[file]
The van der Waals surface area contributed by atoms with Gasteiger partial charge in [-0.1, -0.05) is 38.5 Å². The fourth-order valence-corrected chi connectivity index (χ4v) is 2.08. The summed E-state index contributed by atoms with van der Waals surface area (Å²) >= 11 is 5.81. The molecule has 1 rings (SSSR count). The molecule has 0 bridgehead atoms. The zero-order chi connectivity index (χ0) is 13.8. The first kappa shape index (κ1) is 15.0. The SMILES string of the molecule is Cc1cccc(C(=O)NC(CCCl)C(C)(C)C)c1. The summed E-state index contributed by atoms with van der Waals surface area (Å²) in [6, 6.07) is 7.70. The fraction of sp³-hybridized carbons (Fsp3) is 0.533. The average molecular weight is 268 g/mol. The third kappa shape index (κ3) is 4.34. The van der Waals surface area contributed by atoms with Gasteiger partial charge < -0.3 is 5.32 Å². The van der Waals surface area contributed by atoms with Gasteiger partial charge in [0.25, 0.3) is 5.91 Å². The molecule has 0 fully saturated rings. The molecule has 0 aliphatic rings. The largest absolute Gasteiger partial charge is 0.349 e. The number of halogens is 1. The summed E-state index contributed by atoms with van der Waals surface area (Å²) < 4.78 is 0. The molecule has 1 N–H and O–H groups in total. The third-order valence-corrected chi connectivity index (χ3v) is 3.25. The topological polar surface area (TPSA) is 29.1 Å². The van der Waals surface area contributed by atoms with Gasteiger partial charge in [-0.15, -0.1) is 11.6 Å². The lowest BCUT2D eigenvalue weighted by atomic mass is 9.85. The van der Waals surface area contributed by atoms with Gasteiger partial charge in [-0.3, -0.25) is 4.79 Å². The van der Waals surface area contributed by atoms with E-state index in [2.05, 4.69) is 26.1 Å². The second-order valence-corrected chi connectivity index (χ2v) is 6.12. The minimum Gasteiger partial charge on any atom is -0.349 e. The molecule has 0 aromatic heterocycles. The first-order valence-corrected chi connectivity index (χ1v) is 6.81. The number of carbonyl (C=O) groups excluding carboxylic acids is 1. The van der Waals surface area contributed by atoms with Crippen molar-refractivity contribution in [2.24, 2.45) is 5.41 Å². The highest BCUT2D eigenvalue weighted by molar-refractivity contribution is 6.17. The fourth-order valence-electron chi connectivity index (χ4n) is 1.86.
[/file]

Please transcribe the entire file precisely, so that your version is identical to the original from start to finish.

The van der Waals surface area contributed by atoms with Gasteiger partial charge in [-0.1, -0.05) is 38.5 Å². The fourth-order valence-corrected chi connectivity index (χ4v) is 2.08. The summed E-state index contributed by atoms with van der Waals surface area (Å²) >= 11 is 5.81. The molecule has 1 rings (SSSR count). The molecule has 0 bridgehead atoms. The zero-order chi connectivity index (χ0) is 13.8. The first kappa shape index (κ1) is 15.0. The SMILES string of the molecule is Cc1cccc(C(=O)NC(CCCl)C(C)(C)C)c1. The summed E-state index contributed by atoms with van der Waals surface area (Å²) in [6, 6.07) is 7.70. The fraction of sp³-hybridized carbons (Fsp3) is 0.533. The average molecular weight is 268 g/mol. The third kappa shape index (κ3) is 4.34. The van der Waals surface area contributed by atoms with Gasteiger partial charge < -0.3 is 5.32 Å². The van der Waals surface area contributed by atoms with Gasteiger partial charge in [0.25, 0.3) is 5.91 Å². The molecule has 0 fully saturated rings. The molecule has 0 aliphatic rings. The largest absolute Gasteiger partial charge is 0.349 e. The number of halogens is 1. The summed E-state index contributed by atoms with van der Waals surface area (Å²) < 4.78 is 0. The molecule has 1 N–H and O–H groups in total. The third-order valence-corrected chi connectivity index (χ3v) is 3.25. The topological polar surface area (TPSA) is 29.1 Å². The van der Waals surface area contributed by atoms with Gasteiger partial charge in [-0.15, -0.1) is 11.6 Å². The lowest BCUT2D eigenvalue weighted by atomic mass is 9.85. The van der Waals surface area contributed by atoms with Gasteiger partial charge in [-0.3, -0.25) is 4.79 Å². The van der Waals surface area contributed by atoms with E-state index in [2.05, 4.69) is 26.1 Å². The second-order valence-corrected chi connectivity index (χ2v) is 6.12. The minimum Gasteiger partial charge on any atom is -0.349 e. The molecule has 0 aromatic heterocycles. The first-order valence-corrected chi connectivity index (χ1v) is 6.81. The number of carbonyl (C=O) groups excluding carboxylic acids is 1. The van der Waals surface area contributed by atoms with Crippen molar-refractivity contribution in [2.24, 2.45) is 5.41 Å². The highest BCUT2D eigenvalue weighted by molar-refractivity contribution is 6.17. The fourth-order valence-electron chi connectivity index (χ4n) is 1.86.